Second, we airworthiness types are a relatively new addition to the overall FAA Safety Program since our conception in 1995. We bring to the FAA safety program the energy, drive and purpose, to make a difference. We are working for you and with you to bring the maintenance related, fatal accident rate for all of aviation from the current five-year average of 7 percent, down to a number so small it can only be seen with a number 10 magnifying glass. We also believe that aviation maintenance is the only career in aviation that is boring when it is done right. But, that does not mean that the safety meetings have to be boring. I have been to quite a few that have been more than stimulating to both the speaker and the audience.
Third, as an incentive to come to airworthiness safety training meetings, we have a pretty darn good award program. Prior to 1991, mechanics could not be recognized for their training accomplishments and hard work, even if they fixed the Hubbell telescope without a space suit. Now, under the FAA Aviation Maintenance Technician Awards program, any mechanic can be recognized by the United States government for training received. To the best of my knowledge, aviation mechanics of all the maintenance professions, are the only ones so recognized. Here is another benefit, if you participate and you are issued any one of the five AMT awards before September 30th, you are qualified to enter this year's National Aviation Technician Award Contest. This year's contest has some outstanding prizes such as a 7-night Caribbean cruise, Reno Air Races, escorted tours, training courses, etc. Your overall odds on winning one of the 10 prizes sure beat your odds on winning the lottery by a country mile. Your local SPM can give you all the details.
Fourth, the Charles Taylor, "Master Mechanic" Award program. This award recognizes 50 years of service to the aviation maintenance profession. The Master Mechanic award is the highest honor the FAA can grant to a maintenance professional. It is presented to individuals who for a half a century, held our hand, and took us from dope and fabric aircraft and walked with us into the jet age. Even if this article does not change your mind about attending a FAA safety meeting, do yourself a favor, put on your go-to-church suit and attend one of these Master Mechanic Awards presentations. Show your support to a profession that has put bread on your table and share your personal thanks with one of our own for a job well done. Who knows, one day you might be receiving the "Master Mechanic" award for a lifetime of work, and how would you feel if none of your peers bothered to showed up?
Fifth, the airworthiness safety training programs are getting better! No longer are they ancient 16 mm reels grinding out grainy black and white pictures on bend allowance or the endless annual repeats of "How to fill out a 337," or the importance of M&D reports.
Today, there are technical classes given by factory-trained mechanics or manufacturer tech reps using state of the art computer generated programs. Regulatory classes are given by the FAA or active mechanics that are astute in the ways of the regs and give you current information on the regulations and policy that you can use on the hangar floor the next day.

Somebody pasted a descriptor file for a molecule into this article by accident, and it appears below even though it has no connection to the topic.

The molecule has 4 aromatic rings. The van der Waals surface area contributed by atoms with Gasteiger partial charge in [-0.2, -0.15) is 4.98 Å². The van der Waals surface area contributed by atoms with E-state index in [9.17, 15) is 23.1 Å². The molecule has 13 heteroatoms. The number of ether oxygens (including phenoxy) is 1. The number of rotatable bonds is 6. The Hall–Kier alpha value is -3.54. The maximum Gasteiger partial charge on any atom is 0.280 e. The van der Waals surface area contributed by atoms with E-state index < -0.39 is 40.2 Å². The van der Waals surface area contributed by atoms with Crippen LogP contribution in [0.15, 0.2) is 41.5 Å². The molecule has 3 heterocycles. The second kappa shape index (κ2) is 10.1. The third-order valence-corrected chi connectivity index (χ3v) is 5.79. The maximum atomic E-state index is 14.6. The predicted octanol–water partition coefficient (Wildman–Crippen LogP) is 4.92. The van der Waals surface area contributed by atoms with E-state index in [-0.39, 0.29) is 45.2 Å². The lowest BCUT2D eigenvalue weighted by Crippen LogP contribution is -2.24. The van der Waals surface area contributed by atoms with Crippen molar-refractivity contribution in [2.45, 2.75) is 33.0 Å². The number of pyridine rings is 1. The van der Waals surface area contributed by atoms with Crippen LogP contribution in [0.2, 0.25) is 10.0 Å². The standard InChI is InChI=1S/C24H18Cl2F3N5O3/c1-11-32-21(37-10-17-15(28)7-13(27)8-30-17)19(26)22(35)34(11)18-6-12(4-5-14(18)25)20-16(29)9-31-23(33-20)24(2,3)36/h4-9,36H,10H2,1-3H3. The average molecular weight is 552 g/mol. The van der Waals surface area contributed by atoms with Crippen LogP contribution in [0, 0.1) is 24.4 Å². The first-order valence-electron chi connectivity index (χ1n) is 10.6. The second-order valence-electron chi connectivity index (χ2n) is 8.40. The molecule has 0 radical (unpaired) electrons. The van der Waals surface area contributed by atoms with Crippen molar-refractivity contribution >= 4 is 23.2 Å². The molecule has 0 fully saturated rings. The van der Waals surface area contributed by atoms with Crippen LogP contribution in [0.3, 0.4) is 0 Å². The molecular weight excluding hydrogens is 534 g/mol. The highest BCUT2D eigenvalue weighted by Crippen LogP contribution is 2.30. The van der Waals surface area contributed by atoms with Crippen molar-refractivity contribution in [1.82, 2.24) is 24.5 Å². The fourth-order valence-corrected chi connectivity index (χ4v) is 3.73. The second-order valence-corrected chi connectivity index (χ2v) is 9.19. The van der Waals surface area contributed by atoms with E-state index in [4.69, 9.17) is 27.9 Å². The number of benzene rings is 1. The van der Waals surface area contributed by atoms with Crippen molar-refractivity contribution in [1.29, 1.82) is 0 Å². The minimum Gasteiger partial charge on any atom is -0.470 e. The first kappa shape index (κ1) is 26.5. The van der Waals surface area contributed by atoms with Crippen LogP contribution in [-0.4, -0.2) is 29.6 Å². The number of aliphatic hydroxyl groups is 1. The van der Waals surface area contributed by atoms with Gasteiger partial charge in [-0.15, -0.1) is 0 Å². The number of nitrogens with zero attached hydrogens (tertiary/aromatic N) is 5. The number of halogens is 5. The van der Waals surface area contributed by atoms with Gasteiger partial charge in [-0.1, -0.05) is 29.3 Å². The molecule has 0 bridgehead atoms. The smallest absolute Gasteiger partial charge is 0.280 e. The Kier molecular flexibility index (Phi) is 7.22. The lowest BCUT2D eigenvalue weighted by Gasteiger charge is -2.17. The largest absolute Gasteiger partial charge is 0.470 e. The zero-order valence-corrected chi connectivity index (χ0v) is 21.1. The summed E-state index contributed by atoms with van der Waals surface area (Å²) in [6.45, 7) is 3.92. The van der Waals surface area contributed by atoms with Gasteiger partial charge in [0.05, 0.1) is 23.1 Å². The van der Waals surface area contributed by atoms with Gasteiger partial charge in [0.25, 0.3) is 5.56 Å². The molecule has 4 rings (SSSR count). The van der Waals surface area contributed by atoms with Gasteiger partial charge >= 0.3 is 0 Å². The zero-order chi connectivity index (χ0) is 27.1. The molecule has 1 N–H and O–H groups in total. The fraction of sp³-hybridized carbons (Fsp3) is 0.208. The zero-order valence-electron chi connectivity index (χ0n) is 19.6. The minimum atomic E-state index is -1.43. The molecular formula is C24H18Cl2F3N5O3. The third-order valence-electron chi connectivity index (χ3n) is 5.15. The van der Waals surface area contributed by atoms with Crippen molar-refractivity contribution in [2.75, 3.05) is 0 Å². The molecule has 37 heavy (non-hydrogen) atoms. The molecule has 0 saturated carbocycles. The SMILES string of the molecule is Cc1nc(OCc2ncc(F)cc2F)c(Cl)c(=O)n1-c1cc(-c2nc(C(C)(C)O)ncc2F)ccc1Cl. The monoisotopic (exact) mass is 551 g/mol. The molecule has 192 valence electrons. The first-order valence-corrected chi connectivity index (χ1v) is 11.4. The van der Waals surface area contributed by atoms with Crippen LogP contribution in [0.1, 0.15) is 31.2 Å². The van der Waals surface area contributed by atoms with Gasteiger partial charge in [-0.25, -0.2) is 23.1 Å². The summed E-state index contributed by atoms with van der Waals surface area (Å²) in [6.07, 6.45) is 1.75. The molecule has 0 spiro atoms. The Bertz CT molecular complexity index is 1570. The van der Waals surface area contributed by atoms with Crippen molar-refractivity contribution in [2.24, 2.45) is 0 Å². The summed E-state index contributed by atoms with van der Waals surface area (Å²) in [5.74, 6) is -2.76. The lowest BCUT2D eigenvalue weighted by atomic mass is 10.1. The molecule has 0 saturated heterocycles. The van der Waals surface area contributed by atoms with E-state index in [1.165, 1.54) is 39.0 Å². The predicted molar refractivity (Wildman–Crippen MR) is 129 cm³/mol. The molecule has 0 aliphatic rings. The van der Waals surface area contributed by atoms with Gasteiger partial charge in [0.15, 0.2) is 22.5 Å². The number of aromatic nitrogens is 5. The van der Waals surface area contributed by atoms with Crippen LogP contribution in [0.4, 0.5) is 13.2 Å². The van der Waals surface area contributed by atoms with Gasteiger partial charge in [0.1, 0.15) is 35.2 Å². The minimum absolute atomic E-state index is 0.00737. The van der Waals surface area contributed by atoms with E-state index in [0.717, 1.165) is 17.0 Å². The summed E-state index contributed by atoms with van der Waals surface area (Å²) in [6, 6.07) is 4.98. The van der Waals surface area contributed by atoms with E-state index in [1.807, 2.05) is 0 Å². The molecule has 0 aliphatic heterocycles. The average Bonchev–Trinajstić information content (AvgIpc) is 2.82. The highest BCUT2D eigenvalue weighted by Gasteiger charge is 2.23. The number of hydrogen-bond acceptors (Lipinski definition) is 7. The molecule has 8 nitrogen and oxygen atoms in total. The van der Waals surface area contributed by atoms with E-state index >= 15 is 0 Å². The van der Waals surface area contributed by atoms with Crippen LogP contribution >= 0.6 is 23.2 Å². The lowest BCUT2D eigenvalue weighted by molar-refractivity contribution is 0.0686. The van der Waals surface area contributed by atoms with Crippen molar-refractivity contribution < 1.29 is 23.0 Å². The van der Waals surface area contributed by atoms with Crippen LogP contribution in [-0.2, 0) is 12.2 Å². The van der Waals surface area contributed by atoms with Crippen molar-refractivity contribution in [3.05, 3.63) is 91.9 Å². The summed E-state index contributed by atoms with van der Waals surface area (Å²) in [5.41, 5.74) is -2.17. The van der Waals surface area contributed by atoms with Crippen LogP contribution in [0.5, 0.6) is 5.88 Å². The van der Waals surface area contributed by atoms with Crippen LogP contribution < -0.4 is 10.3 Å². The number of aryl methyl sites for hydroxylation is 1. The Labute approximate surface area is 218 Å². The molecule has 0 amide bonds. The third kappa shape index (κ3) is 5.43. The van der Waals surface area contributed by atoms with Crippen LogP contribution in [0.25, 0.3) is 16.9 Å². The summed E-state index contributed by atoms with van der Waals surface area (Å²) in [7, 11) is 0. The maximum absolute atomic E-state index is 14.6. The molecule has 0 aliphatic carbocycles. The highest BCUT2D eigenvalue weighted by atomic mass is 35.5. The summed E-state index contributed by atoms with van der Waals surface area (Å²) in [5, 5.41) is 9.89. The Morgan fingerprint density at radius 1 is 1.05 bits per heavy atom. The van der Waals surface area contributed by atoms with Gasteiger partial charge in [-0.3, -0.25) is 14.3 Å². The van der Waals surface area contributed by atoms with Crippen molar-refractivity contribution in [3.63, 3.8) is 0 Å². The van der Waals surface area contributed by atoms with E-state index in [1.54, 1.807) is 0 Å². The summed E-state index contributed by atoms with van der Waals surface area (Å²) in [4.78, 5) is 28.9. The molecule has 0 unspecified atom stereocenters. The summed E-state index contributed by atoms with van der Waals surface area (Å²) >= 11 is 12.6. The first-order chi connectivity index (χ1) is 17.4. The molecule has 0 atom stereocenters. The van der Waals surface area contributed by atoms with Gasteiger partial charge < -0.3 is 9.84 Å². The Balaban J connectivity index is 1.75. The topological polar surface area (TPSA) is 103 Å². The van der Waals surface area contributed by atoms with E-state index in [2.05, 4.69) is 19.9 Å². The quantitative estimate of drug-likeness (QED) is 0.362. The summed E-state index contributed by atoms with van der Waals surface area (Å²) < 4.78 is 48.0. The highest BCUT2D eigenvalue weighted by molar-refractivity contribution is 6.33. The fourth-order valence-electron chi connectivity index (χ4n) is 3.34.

Sixth, if the mountain won't come to us, then we are coming to the mountain. The airworthiness safety training program is moving into four lines of business. Our first line of business is the regulatory and technical training of A&P/IA mechanics. This is still the meat and potatoes of our safety training program. It will get even better!.
The second line of business is to provide technical and regulatory training to Part 145 Repair Stations. From the regulatory side of the program, we intend to concentrate on both big and small repair station issues. Everything from JAA certification requirements to 3rd party maintenance will be addressed. We already have several FSDOs working on training programs for Part 145, so give your local SPM a call if your repair station is interested in this kind of training.
The third line of business is Part 147 aviation maintenance technician schools. We have approximately 172 of these FAA Approved schools nation-wide and every one that I have visited teaches the FARS just a wee bit different than the one in the next state. So, we have a built-in standardization problem. As a fix, the airworthiness safety training program, within a two-year time frame, is going to develop "FAR Maintenance Regulations Training in a Box." Each school will have the option to use the new standardized training program or keep their own. The new course will not be mandatory. It is our hope that the schools will be initially attracted to the FAA approved state of the art training approach, testing, and instructor guide. If that doesn't work, maybe the fact that it is free might be convince them.
This year's 2003 FAA AMT Awards Program contest has less than six months to run so you'd better get a move on if you want to win some great prizes.
It is the start of the spring allergy season! So my first sneeze is my reminder to give everyone a heads up
Be advised that working in Washington, D.C., during the summer, is like having a big hairy dog breathing on you.
On more than a handful of occasions, I have been accused of not being the brightest crayon in the box for making what I thought to be profound philosophical statements that then would backfire on me.